A woman who some have been calling a teacher online posted a TikTok video gleefully and profanely celebrating a judge issuing a temporary restraining order that gives school districts the ability to enforce mask mandates.
The unnamed woman asked someone off-camera, “So did you hear about the federal court ruling today in Iowa?” He responded, “No.”
She then implied she was a board member and gloated, “We can do mask mandates now. Local control has been restored and the judge references two affidavits written by Iowa school board members in the federal court case that was filed from the ACLU, and guess who one of the board members is?”
The man asks, “Is it you?”
The woman then starts profanely singing, “Go bad b**ch, go bad b**ch, go bad b**ch!”
(Video Credit: TikTok | @justadayinthesuburbs)
(According to Iowa Association of School Boards, school employees earning more than $6,000 per fiscal year from the school district would have to resign the position before serving on a school board. The Iowa Legislature granted a temporary exception for bus drivers, substitute teachers and para educators in 2021.)
U.S. District Court Judge Robert Pratt issued the temporary restraining order on Monday following a lawsuit by a group of Iowa parents of students with disabilities. The lawsuit contends that Iowa Code section 280.31 violates the Americans with Disabilities Act and the Rehabilitation Act. The parents claim their children were being denied equal access to education without universal masking because they are at higher risk of contracting COVID.
Iowa joined seven other states in May and passed a law that bans school districts from creating mask mandates.
Gov. Kim Reynolds declared that the state of Iowa will appeal the temporary restraining order that green-lights school districts enforcing mask mandates.
“A federal judge unilaterally overturned a state law, ignored the decision by our elected legislature, and took away parents’ ability to decide what’s best for their child. We will appeal and exercise every legal option we have to uphold state law and defend the rights and liberties afforded to any American citizen protected by our constitution,” Reynolds asserted.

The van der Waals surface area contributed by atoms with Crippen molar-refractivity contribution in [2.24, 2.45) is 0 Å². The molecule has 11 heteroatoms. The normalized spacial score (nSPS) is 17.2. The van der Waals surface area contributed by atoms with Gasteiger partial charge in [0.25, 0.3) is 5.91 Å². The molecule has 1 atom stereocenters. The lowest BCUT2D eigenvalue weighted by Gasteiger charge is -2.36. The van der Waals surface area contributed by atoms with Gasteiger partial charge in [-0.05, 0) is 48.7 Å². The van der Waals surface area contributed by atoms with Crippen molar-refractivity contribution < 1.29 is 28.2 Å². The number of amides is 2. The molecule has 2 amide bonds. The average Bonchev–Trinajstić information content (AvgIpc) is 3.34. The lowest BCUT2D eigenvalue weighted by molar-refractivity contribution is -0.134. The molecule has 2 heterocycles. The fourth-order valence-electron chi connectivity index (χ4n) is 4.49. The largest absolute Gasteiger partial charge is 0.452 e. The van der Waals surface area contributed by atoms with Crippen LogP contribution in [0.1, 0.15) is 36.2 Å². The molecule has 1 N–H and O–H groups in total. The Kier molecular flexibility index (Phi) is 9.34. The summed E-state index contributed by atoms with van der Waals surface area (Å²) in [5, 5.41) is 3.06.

The judge’s ruling reportedly only applies to Iowa school districts. The law still prevents local governments, such as cities and counties, from issuing mask mandates.
The Des Moines school district immediately reinstated the mask mandate after the ruling.
Des Moines is first Iowa school district to issue mask mandate after federal judge issued temp injunction today. pic.twitter.com/11DSCp3Yck
— O. Kay Henderson (@okayhenderson) September 13, 2021
The U.S. Dept. of Education’s Office of Civil Rights is investigating whether laws in Iowa, Oklahoma, South Carolina, Tennessee and Utah discriminate against students with disabilities according to NBC News.
“The Department has heard from parents from across the country — particularly parents of students with disabilities and with underlying medical conditions — about how state bans on universal indoor masking are putting their children at risk and preventing them from accessing in-person learning equally,” Education Secretary Miguel Cardona remarked in a statement. “It’s simply unacceptable that state leaders are putting politics over the health and education of the students they took an oath to serve.”
Brian Symmes, who is the communications director for South Carolina Gov. Henry McMaster, called the investigation part of the Biden administration’s overreaching attempt “to force a radical liberal agenda on states and people who disagree with them.”
“Under South Carolina law, anybody who wants to wear a mask – in a school setting or elsewhere – is free to do so, but the governor isn’t going to ignore a parent’s fundamental right to make health decisions for their children,” Symmes told NBC News.
All five states that are getting letters are headed by Republican governors. Iowa Gov. Kim Reynolds flat out accused the administration of trying to “pick a political fight.”
“In Iowa, we will continue to support individual liberty over government mandates,” she made clear in a statement.
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